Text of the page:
Companies who did not respond to the investor request for data received an F, denoting failure to disclose. The energy sector continues to be the laggard industry on water transparency, with only 29% of those companies requested to disclose providing information to their investors via CDP this year. The report highlights Exxon Mobile Corporation, Chevron Corporation, Royal Dutch Shell as the three largest energy companies (by market capitalization) who, since 2012, have consistently failed to respond to investor requests for disclosure through CDP’s water program.
“We are thrilled to be part of catalysing this high calibre conversation between investors and companies together with CDP,” says John Davis, Director Financial Industry, South Pole Group. “Investors will be able to select the leaders from the pack with comprehensive water data, allowing them to better understand how water alongside carbon issues may impact their portfolios during this sustainability transition.”
CDP’s report shows the energy sector is exposed to water risks: Nearly half of the companies who did respond (47%) were subject to fines or penalties for incidents ranging from spills to settlements over contravening environmental regulation. The fines accrued to US$78 million, significantly higher than any other sector analyzed in the report, and over seven times the amount energy companies disclosed having to pay last year.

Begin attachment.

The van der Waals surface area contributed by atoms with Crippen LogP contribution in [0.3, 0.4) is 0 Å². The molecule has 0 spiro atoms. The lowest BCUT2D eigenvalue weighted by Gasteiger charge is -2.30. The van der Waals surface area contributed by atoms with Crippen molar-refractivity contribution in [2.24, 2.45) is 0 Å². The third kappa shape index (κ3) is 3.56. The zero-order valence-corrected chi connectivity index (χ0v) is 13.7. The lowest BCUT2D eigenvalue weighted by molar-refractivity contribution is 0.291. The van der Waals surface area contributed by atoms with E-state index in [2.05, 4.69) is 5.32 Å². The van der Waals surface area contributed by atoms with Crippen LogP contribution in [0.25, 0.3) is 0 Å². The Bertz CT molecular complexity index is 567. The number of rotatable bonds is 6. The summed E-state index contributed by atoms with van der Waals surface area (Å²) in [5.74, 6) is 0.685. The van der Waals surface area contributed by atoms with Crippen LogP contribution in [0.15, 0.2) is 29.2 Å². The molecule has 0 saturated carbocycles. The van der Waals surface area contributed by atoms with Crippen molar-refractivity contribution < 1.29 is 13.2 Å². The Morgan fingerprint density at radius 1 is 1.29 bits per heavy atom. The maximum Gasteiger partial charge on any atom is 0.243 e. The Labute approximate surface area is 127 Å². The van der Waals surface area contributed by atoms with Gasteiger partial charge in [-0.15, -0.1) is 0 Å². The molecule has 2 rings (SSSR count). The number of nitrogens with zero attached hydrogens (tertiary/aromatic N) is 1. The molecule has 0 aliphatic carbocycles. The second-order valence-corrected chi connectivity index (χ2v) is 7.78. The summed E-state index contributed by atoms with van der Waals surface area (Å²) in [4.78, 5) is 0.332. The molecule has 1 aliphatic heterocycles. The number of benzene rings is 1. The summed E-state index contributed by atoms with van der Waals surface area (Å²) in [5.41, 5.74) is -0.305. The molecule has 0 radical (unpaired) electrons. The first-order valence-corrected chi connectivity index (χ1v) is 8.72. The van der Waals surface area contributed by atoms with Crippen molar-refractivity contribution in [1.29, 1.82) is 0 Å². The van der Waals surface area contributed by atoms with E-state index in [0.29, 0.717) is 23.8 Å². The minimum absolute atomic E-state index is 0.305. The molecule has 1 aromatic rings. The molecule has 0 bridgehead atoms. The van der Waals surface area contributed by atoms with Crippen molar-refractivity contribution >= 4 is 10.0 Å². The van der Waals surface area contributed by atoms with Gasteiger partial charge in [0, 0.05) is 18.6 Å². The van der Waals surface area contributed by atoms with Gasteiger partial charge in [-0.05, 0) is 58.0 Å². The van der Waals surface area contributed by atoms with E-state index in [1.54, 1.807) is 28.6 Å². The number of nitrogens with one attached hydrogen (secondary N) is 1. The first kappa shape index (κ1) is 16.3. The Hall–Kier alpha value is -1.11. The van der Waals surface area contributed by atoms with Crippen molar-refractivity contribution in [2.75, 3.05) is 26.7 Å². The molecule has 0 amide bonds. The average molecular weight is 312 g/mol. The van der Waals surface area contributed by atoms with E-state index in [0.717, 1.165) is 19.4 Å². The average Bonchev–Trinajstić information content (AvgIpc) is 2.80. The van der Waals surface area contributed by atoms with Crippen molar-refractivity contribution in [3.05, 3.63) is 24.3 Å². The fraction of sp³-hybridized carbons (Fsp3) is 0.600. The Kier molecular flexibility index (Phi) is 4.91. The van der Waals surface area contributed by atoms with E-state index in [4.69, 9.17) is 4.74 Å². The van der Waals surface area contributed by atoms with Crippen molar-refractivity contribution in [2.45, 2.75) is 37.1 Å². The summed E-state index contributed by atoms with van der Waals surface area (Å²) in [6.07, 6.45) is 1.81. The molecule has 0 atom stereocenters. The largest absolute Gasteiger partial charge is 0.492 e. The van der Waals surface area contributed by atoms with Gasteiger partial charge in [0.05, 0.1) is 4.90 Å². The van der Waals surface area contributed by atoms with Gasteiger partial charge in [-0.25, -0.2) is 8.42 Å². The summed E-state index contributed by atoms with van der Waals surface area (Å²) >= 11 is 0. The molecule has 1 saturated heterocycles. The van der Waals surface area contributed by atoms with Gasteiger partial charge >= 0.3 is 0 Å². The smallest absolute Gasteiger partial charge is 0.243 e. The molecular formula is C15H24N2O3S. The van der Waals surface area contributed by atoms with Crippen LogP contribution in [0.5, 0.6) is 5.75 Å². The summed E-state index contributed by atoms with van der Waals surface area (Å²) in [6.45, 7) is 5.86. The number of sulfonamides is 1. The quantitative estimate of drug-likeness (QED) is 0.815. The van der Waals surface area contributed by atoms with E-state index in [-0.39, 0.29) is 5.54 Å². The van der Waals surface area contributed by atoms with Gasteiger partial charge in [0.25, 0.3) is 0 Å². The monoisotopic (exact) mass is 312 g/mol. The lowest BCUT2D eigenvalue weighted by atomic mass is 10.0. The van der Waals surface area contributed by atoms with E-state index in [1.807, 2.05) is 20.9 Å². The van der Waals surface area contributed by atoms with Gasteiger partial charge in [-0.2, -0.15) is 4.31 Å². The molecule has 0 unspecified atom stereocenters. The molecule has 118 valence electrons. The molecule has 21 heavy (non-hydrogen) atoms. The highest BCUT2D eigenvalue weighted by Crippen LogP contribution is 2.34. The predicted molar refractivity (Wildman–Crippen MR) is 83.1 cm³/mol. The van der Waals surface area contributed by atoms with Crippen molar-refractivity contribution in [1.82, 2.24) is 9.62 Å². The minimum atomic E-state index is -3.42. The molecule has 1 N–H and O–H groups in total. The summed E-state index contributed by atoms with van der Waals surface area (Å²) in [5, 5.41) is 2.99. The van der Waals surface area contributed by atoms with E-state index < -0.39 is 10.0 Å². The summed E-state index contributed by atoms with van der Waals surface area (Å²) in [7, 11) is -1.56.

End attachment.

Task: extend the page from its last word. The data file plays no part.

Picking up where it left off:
Morgan Gillespy, the report lead author and CDP’s head of water, says: “For a long time companies have taken water for granted as a free and plentiful resource. But these assumptions are unraveling as the impacts of climate change gather pace. From the US$100 billion worth of energy infrastructure at risk from rising sea levels in Louisiana to Chinese industry facing tightening restrictions on water use, investors are right to worry about the impacts of water risks on their assets. There are reasons to be hopeful however. The growing list of companies on our Water A List is testament to the fact that many executives have understood the value in better water management and are seeking to raise the bar. And, as our report shows, this will make all the difference to companies working to fulfill their carbon reduction potential and the sustainable development goals.”